However, the brains at Auckland Transport was stuck in West Auckland thinking and came to the conclusion that it would be beneficial to bus people to Westgate. Westgate sees no dedicated buslanes to the CBD (time spent in traffic on the NW depends on how bold the driver is with the shoulder buslanes). Add on that buses dont feed expressbuses at Westgate, instead the 112 arrive 3 minutes after the expressbus is due to leave for the city. Awesome just relax and wait 12 minutes. Great service, high frequency…

          So just no. There are no bicycle lanes. The feeder network (112 and 114) was theoretically thought up by people that havent set foot in the area or looked at the traffic patterns. result is public transport desert.

        3. We (Bike AKL) are already working with NZTA and AT on the cycling feeder networks, and I believe NZTA will go out for some early public consultation in a few months. Overall, we are pretty confident riding to PT stations – and even riding long-distance, if you are a roadie, or e-biker – will be catered for pretty well.

          The key will be to make sure that local roads around the arterial bikeways like this get consistent bikeways, not just piecemeal / on one side etc…

        4. Actually, the key messages from the various articles posted here about places that work for cycling in northern european places are:

          -for any cycling network to work, you have to have a low enough traffic volume.
          -a new suburb should be designed so that it is more convenient and at least as safe to travel by public or active transport modes as it is by car.

          Is the permeability by foot twice as good as it is by bike, and is that twice as good as it is by bus, and is that twice as good as by car?

          Same old plus other modes added in will still add traffic to the city, reducing safety and degrading the environment. GA is rightly concerned about increasing travel choice. But the GPS asks for more than that. It asks for a step change. And these greenfields developments, unless they are actually making the car inconvenient, aren’t doing that.

  6. The two options that make use of the existing Mangere Bridge would surely save a few million instead of constructing a new harbour crossing?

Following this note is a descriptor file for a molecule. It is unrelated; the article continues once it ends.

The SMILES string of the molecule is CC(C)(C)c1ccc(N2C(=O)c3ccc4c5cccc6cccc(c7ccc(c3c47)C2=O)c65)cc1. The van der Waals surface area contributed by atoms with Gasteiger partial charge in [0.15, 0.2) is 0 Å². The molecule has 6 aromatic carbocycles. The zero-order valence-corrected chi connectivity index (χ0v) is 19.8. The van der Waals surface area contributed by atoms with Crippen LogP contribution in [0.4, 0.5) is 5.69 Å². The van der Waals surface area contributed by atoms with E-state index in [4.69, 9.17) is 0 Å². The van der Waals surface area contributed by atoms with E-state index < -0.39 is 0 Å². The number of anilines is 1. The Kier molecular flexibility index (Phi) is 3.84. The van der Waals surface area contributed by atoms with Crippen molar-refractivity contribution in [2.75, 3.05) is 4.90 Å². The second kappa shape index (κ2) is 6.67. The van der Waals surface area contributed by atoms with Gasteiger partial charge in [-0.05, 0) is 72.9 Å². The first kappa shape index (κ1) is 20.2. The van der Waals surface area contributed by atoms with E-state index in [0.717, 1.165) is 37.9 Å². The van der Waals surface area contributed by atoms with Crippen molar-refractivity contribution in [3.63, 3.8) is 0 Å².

1. Yes, you’d think that the memory of the saga of the building of the current Mangere Bridge might stir them along to re-use rather than build anew.

      1. average…. The Mangere motorway bridge is two separate bridges side by side which differ in construction by 40 yrs. Very different methods used as well for the structure, the latest was mostly precast

        1. Thanks Duker – yes, I know. We used to travel along the “old” (flat) bridge with a Bailey bridge in the middle, looking up at the “new” bridge getting built next door – and it took years and years, due to the industrial action taken in the middle of the build. Then, as you say, the new new bridge was built next to it. My point is, that any politician would be very cautious about basing a new public transit system on the provision of any new bridge. From past experience, it would seem highly likely that it would end in disaster.

        2. There is also no alternative. A new crossing is needed for any train over the harbour.

    2. Thats a bit moot because the exiting mangere bridge can’t even carry cars let alone anything else. Unless you mean the motorway bridge, that is unsuitable for light rail due to grades and curves.

      It’s a new bridge designed for rail regardless, just a question of the best alignment.

      1. The structure of the SH20 bridge can be used. I’ve been told a specific variation was issued to the contract by NZTA when it was built specifically to allow two rail lines under the bridge.

        The New Old Mangere Bridge is still the best alignment for light rail as it brings the route right into the middle of both the port and Mangere Bridge township.

        Another aspect is also to keep the height under this new bridge sufficient to allow boating activity to access the upper harbour. The NOMB alignment is probably best for this.

        1. You are correct to say that was a disastrously poor provision on the Mangere Bridge. A single track rail line 700+ metres long would only allow about 5 or 6 trains per hour. Plus the reverse curves ar epoor for rail operations. And the higher the speed, the lower the frequency. This was a waste of money. It would have been better to turn the extra space on the bridge into a protected cycleway.

        2. Sock puppet . 1983 Motorway bridge has existing cycleway under the lanes on port side. No one used it as the cyclists preferred low level bridge